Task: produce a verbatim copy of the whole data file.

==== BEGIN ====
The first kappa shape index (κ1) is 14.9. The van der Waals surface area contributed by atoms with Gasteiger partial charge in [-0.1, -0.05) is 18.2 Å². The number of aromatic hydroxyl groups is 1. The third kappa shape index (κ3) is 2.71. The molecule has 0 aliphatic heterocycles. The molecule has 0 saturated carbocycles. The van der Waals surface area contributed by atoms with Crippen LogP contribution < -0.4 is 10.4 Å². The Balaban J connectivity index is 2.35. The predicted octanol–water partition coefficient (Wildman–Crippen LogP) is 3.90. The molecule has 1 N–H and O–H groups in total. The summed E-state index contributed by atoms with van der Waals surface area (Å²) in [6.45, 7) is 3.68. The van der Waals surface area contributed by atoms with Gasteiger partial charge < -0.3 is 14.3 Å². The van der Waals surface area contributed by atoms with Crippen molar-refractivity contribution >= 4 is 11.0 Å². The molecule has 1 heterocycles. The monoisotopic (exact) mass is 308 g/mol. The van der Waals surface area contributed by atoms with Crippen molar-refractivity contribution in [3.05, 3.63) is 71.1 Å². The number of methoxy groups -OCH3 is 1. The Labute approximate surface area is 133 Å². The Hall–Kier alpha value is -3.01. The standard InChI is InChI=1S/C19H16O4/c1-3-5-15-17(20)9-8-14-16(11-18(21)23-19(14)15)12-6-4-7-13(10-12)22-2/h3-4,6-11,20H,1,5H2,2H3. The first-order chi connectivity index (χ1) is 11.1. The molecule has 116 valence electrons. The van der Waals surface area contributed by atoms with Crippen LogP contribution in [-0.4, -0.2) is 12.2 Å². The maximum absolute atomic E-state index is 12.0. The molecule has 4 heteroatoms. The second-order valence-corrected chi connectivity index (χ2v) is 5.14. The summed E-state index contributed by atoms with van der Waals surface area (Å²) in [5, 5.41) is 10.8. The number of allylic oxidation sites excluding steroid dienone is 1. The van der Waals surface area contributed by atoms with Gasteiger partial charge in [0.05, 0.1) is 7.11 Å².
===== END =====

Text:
The first kappa shape index (κ1) is 14.9. The van der Waals surface area contributed by atoms with Gasteiger partial charge in [-0.1, -0.05) is 18.2 Å². The number of aromatic hydroxyl groups is 1. The third kappa shape index (κ3) is 2.71. The molecule has 0 aliphatic heterocycles. The molecule has 0 saturated carbocycles. The van der Waals surface area contributed by atoms with Crippen LogP contribution < -0.4 is 10.4 Å². The Balaban J connectivity index is 2.35. The predicted octanol–water partition coefficient (Wildman–Crippen LogP) is 3.90. The molecule has 1 N–H and O–H groups in total. The summed E-state index contributed by atoms with van der Waals surface area (Å²) in [6.45, 7) is 3.68. The van der Waals surface area contributed by atoms with Gasteiger partial charge < -0.3 is 14.3 Å². The van der Waals surface area contributed by atoms with Crippen molar-refractivity contribution >= 4 is 11.0 Å². The molecule has 1 heterocycles. The monoisotopic (exact) mass is 308 g/mol. The van der Waals surface area contributed by atoms with Crippen molar-refractivity contribution in [3.05, 3.63) is 71.1 Å². The number of methoxy groups -OCH3 is 1. The Labute approximate surface area is 133 Å². The Hall–Kier alpha value is -3.01. The standard InChI is InChI=1S/C19H16O4/c1-3-5-15-17(20)9-8-14-16(11-18(21)23-19(14)15)12-6-4-7-13(10-12)22-2/h3-4,6-11,20H,1,5H2,2H3. The first-order chi connectivity index (χ1) is 11.1. The molecule has 116 valence electrons. The van der Waals surface area contributed by atoms with Crippen LogP contribution in [-0.4, -0.2) is 12.2 Å². The maximum absolute atomic E-state index is 12.0. The molecule has 4 heteroatoms. The second-order valence-corrected chi connectivity index (χ2v) is 5.14. The summed E-state index contributed by atoms with van der Waals surface area (Å²) in [5, 5.41) is 10.8. The number of allylic oxidation sites excluding steroid dienone is 1. The van der Waals surface area contributed by atoms with Gasteiger partial charge in [0.05, 0.1) is 7.11 Å².